Elle Colette Meyer was born on the 12th October 2018, she weighed 3908 grams.
I fell more in love the second I saw her.
Having taken some time to ourselves following the birth of our little princess I know how keen people are to hear some of the spicy details. So welcome to one of the most traumatic yet amazing stories I’m yet to tell, the story of Elle’s birth.
I had been eagerly awaiting my next appointment with the doctor, I was 40 weeks and 4 days pregnant and I was keen to hear his update about roughly how much longer I’d have. I had just about gotten to all I could take. My ankles had swollen to the size of my knees, I was having unbearable migraines daily, my walk was a waddle and toilet visits were every 10 minutes. Emotionally I was so done. The hormones were rushing around my body like crazy. The idea that labour could start at any time but not knowing when was tormenting me. I was physically unable to do much, and my energy was drained. I’d watched literally anything worth watching on Netflix and I was beyond bored. I wanted to be a mother and meet my girl already. So, the morning of my doctor’s appointment I was so excited to get some closure. The check-up was normal, and he gave me a stretch and sweep which is supposed to encourage labour to start sooner. I mentioned to him that my swelling had become painful and that I couldn’t take off my wedding ring which was cutting off my circulation to my finger. Upon mention of this, the doctor warned that the swelling could be more than just something regular, it might indicate having pre-eclampsia. So, he asked me for a urine sample and told me if there was any need for concern that he would call the next morning.
So off we went back home, hoping that the stretch and sweep would work over night, with no real concern about having pre-eclampsia. However, the next morning, at 7am I got a phone call from the hospital. They told me I’d been leaking protein and that I should come in for a check-up as soon as I could get to the hospital. With still low concern we finished breakfast, cleaned up and headed back to hospital. I was checked over, bloods taken etc. and I got told the same thing I had all pregnancy: “blood looks good, heart rates good, textbook happy baby.” But then they told me that I was still leaking protein and that my blood pressure was quite high. Given this information they told me that they couldn’t conclude that I did have pre-eclampsia until bloods came back, but that it looked probable that I either had it or that it would develop soon. So, they offered me an induction and after a considerable conversation with Josh we decided to take it. I was later told that I did develop pre-eclampsia but was only 100% confirmed after the birth.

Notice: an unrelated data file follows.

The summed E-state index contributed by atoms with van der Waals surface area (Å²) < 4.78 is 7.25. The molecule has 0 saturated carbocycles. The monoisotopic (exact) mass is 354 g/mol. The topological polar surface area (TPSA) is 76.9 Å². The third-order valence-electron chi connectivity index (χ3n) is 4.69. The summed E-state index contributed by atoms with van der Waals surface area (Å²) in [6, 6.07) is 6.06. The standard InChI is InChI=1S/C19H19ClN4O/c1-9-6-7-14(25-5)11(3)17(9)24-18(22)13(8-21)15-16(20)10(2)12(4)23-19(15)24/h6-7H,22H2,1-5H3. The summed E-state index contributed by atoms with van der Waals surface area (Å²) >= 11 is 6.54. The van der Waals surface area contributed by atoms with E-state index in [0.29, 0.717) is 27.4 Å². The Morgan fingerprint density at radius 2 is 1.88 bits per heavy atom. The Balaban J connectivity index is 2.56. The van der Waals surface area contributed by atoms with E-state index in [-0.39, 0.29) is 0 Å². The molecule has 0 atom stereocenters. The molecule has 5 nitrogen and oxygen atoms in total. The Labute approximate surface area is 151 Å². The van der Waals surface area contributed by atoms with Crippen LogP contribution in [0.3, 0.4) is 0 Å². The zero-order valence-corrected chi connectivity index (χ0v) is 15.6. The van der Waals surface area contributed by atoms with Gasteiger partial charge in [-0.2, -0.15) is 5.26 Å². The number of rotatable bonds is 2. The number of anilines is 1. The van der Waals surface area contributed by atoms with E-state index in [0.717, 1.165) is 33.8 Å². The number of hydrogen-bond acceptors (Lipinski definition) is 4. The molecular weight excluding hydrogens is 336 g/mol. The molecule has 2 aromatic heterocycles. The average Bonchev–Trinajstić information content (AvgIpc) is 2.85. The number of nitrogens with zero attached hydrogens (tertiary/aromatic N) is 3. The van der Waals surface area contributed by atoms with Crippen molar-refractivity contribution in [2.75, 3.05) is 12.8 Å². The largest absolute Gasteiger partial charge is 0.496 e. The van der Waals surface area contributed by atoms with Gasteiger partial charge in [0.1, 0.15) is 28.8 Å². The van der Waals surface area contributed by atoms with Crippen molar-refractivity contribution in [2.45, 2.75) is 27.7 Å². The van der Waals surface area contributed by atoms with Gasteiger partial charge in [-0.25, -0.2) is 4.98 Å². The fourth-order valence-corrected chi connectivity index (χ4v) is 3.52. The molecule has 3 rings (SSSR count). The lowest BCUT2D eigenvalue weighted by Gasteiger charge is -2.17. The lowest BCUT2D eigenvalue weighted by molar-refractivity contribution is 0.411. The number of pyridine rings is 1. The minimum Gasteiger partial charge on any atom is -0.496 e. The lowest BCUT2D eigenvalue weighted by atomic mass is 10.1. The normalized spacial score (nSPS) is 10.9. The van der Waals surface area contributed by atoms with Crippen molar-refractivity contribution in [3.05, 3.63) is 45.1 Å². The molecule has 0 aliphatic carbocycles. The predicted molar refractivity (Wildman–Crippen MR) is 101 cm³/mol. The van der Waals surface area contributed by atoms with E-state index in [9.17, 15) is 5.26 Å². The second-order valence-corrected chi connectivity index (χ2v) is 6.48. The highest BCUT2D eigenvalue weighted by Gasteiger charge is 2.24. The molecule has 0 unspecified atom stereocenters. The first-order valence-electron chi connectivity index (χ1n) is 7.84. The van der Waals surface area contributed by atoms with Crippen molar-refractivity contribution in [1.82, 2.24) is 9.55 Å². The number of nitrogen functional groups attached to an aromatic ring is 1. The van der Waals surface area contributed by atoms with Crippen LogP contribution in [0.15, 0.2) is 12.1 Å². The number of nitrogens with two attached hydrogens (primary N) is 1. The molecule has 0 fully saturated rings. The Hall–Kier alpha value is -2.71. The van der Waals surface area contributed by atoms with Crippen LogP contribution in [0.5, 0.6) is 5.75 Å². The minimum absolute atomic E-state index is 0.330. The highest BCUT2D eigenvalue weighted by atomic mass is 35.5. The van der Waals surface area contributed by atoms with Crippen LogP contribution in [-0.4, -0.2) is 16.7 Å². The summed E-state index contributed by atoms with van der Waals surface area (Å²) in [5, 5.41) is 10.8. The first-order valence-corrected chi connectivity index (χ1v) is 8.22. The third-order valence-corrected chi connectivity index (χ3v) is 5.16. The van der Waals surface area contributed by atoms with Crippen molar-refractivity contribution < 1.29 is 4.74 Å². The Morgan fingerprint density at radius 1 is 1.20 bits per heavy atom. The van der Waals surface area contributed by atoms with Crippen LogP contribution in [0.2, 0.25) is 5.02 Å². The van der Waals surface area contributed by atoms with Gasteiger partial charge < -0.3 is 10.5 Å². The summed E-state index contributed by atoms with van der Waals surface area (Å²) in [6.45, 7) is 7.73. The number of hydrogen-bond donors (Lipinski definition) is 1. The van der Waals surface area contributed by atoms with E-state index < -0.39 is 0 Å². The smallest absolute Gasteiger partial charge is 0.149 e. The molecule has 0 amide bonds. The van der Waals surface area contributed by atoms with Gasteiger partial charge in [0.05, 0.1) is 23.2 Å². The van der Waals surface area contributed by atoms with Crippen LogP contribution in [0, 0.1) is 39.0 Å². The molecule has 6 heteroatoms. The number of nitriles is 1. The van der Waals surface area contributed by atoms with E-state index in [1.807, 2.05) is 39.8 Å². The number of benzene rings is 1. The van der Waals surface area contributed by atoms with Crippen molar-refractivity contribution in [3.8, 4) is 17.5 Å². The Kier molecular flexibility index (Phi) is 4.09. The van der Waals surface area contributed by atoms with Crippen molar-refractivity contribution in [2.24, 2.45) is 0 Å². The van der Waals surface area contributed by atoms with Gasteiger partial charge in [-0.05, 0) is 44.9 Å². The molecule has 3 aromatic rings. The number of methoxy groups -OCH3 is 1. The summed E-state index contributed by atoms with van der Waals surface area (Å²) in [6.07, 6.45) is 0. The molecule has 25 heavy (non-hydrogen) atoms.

So, at 40 weeks and 5 days I received a second stretch and sweep before being induced. A medical film was inserted around 5pm and I was scheduled to have my waters broken at 5am which would hopefully kickstart labour. Can I just point out by the way how much it hurts to have a medical film placed. And mine fell out after an hour and I had to get it re-inserted -ouch. Our baby girl seemed way too keen to come and meet us because my waters broke on their own after only 5 hours. From that moment until we met our baby girl was only 3 quick hours, her arrival at 2:11am. I must say it felt a lot faster than that though, the whole thing was so rushed. When my waters broke it was determined that the baby had passed her first poo in the womb, which officially categorized my birth as “high risk” considering I also had the pre-eclampsia. We got ready to head over to birth suite while the staff got the room ready. This 20-minute wait was for me the longest part of the whole night. I was literally yelling at Josh, I wanted to go and hop back in the shower, which was the only thing that would give my back any relief.
We finally got to our birth suite, I hopped back in the shower with the soothing hot water and got the gas hooked up. Now I don’t know about the other mum’s out there… but my gas was a joke. Even after me asking them to turn it up over and over even when it was nearly all the way up it still wasn’t much help at all. I mean it helped to cope a little, but the pain was still fully there, and I was still fully aware of it. I’d had a shot of morphine a little past 2 hours of labour, but it barely kicked in till the very end. Given the circumstances of the labour and it being so short, I pretty much felt everything.
I had organised Rachel, my older sister and mother of 4,  to be at the birth to support me, she lives just over an hour from the hospital where I gave birth and so I had called her as soon as my waters broke. Since the labour started at 11:30pm she had to get a babysitter and come over in the middle of the night. She had someone waiting on call to look after her kids just in case as she knew I was being induced that night. But I don’t think she had expected for it to work so fast either. But I called her and just hoped she’d make it in time.

Now I’m going to skip some of the gory and TMI details in an attempt to maintain some dignity (trust me though, there is no dignity in child birth). But let me warn you, it’s still a little gory from here on out. There was a lot of back and forth in that room between the shower where I felt the most pain relief and the bed. That in itself was difficult because I wanted to stay in the shower, but I thought it was important to go to the bed for examination regularly, to make sure I was safe. I had to wait for a contraction to finish, then sprint over to the bed in time for the next contraction. It was an ordeal at the least. The reason for the constant monitoring was due to my risk of going into a seizure which would have put me and bub in a lot of danger. I was on the bed, the contractions getting more intense when suddenly I felt a bit of comfort as someone grabbed my other hand and squeezed it. I looked over, I felt pretty airheaded from the gas and I saw my sister had arrived. I had the perfect combination of support, between Josh holding my hand, stroking my hair, looking in my eyes and breathing with me and Rachel, holding my other hand, telling me I was doing great, reminding me about my rights, standing up to the midwives and generally assisting in what was going on.